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Old 24-02-2008, 23:24   #40
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Pelagic- My only interest in being able to have the red and green lights at the masthead while sailing at night is increased visibility over either the tri or the deck nav lights. Not trying to force any right of way issues, if I see a biggy either on radar or lights my first priority is to make sure I am out of their way. I always assume that they do not see me, figure I'll live longer with this philosophy. I don't see any downside to being able to have lights on at the masthead as well as deck level while sailing at night, except for amp draw.

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Old 28-02-2008, 22:54   #41
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...it is interesting to note, that it is still legal to run kerosine (lantern) running lights......
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Old 29-02-2008, 00:32   #42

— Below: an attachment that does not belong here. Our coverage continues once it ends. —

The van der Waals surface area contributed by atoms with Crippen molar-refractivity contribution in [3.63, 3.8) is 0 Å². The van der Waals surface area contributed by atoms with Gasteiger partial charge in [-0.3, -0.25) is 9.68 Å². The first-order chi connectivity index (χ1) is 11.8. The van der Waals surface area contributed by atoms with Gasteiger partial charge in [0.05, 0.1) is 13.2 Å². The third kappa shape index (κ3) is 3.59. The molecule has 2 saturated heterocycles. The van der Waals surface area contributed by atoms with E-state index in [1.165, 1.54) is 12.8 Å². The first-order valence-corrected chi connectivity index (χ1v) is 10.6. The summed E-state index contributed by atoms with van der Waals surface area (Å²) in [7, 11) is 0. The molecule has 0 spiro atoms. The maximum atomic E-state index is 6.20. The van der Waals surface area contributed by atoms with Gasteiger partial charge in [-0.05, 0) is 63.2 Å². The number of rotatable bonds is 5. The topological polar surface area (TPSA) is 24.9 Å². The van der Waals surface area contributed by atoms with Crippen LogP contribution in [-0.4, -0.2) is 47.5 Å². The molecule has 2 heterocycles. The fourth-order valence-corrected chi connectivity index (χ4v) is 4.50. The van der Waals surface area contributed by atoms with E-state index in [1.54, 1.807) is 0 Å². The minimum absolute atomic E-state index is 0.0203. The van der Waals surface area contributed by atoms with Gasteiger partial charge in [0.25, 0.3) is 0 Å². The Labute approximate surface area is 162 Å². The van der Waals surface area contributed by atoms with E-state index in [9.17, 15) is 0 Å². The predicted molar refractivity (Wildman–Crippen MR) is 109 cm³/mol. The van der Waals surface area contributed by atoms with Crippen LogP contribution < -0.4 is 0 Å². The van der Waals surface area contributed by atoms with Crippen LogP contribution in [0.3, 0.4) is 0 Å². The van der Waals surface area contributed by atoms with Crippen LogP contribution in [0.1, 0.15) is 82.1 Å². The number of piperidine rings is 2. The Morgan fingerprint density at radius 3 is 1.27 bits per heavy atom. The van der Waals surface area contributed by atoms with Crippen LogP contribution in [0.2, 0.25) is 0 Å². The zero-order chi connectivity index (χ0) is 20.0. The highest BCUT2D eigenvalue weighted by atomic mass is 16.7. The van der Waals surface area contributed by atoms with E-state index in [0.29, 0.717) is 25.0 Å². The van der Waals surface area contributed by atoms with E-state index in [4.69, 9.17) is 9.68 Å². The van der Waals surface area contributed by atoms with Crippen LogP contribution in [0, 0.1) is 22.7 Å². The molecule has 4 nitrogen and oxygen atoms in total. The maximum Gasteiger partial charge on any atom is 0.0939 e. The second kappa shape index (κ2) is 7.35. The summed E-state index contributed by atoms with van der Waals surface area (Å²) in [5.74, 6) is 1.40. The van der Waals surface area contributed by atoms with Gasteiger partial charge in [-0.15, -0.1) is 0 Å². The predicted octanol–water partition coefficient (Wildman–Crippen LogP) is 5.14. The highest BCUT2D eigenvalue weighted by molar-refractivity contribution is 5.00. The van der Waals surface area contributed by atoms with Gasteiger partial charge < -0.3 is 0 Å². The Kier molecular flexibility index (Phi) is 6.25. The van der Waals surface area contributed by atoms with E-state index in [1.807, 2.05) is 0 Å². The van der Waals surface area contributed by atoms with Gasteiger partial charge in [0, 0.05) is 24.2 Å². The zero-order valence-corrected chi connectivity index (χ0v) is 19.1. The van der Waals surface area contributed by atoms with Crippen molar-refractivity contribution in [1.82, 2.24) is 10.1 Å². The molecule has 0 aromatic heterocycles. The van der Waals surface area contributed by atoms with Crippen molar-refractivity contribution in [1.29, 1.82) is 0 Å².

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...it is interesting to note, that it is still legal to run kerosine (lantern) running lights......
And they don't have to meet the intensity regs either.

International Annex I

11. Intensity of non-electric lights
Non-electric lights shall so far as practicable comply with the minimum intensities, as specified in the Table given in Section 8 of this Annex.


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Old 29-02-2008, 04:43   #43
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The sailing megayachts use 180 degree lights on each side of the mast. The power requirements used to make 4 bulbs impractical for smaller yachts, but with the advent of LED's maybe it makes more sense nowdays.
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Old 29-02-2008, 11:23   #44